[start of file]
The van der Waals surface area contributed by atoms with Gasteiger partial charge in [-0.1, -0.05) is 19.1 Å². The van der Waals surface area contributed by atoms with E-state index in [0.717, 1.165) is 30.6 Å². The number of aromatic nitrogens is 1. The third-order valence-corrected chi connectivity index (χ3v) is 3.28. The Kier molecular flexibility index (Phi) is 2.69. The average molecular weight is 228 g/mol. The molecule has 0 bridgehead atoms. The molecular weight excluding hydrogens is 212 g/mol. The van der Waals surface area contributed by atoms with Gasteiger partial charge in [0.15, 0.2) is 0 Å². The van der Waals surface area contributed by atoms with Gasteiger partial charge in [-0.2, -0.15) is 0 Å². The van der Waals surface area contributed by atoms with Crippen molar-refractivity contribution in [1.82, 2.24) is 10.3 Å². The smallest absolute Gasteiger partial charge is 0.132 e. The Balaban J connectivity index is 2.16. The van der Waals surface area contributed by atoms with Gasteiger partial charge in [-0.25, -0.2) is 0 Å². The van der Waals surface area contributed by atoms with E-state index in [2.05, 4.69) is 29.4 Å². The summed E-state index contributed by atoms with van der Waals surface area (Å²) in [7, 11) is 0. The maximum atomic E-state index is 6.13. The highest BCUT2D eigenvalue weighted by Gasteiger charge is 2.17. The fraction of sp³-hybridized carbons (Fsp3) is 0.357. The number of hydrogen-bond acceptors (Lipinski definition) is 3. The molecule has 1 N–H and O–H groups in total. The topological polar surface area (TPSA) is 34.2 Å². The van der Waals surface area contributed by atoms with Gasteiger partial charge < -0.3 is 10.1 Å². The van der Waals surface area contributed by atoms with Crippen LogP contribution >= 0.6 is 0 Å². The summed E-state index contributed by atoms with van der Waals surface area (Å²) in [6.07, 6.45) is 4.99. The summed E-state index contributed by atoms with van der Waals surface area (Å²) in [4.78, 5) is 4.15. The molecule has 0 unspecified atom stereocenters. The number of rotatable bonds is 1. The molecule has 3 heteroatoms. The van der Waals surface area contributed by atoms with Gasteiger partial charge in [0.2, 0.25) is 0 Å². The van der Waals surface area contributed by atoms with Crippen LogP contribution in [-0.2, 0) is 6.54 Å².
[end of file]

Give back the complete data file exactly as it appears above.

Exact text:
The van der Waals surface area contributed by atoms with Gasteiger partial charge in [-0.1, -0.05) is 19.1 Å². The van der Waals surface area contributed by atoms with E-state index in [0.717, 1.165) is 30.6 Å². The number of aromatic nitrogens is 1. The third-order valence-corrected chi connectivity index (χ3v) is 3.28. The Kier molecular flexibility index (Phi) is 2.69. The average molecular weight is 228 g/mol. The molecule has 0 bridgehead atoms. The molecular weight excluding hydrogens is 212 g/mol. The van der Waals surface area contributed by atoms with Gasteiger partial charge in [0.15, 0.2) is 0 Å². The van der Waals surface area contributed by atoms with Gasteiger partial charge in [-0.2, -0.15) is 0 Å². The van der Waals surface area contributed by atoms with Crippen molar-refractivity contribution in [1.82, 2.24) is 10.3 Å². The smallest absolute Gasteiger partial charge is 0.132 e. The Balaban J connectivity index is 2.16. The van der Waals surface area contributed by atoms with Gasteiger partial charge in [-0.25, -0.2) is 0 Å². The van der Waals surface area contributed by atoms with E-state index in [2.05, 4.69) is 29.4 Å². The summed E-state index contributed by atoms with van der Waals surface area (Å²) in [7, 11) is 0. The maximum atomic E-state index is 6.13. The highest BCUT2D eigenvalue weighted by Gasteiger charge is 2.17. The fraction of sp³-hybridized carbons (Fsp3) is 0.357. The number of hydrogen-bond acceptors (Lipinski definition) is 3. The molecule has 1 N–H and O–H groups in total. The topological polar surface area (TPSA) is 34.2 Å². The van der Waals surface area contributed by atoms with Gasteiger partial charge < -0.3 is 10.1 Å². The van der Waals surface area contributed by atoms with Crippen LogP contribution >= 0.6 is 0 Å². The summed E-state index contributed by atoms with van der Waals surface area (Å²) in [6.07, 6.45) is 4.99. The summed E-state index contributed by atoms with van der Waals surface area (Å²) in [4.78, 5) is 4.15. The molecule has 0 unspecified atom stereocenters. The number of rotatable bonds is 1. The molecule has 3 heteroatoms. The van der Waals surface area contributed by atoms with Gasteiger partial charge in [0.2, 0.25) is 0 Å². The van der Waals surface area contributed by atoms with Crippen LogP contribution in [-0.2, 0) is 6.54 Å².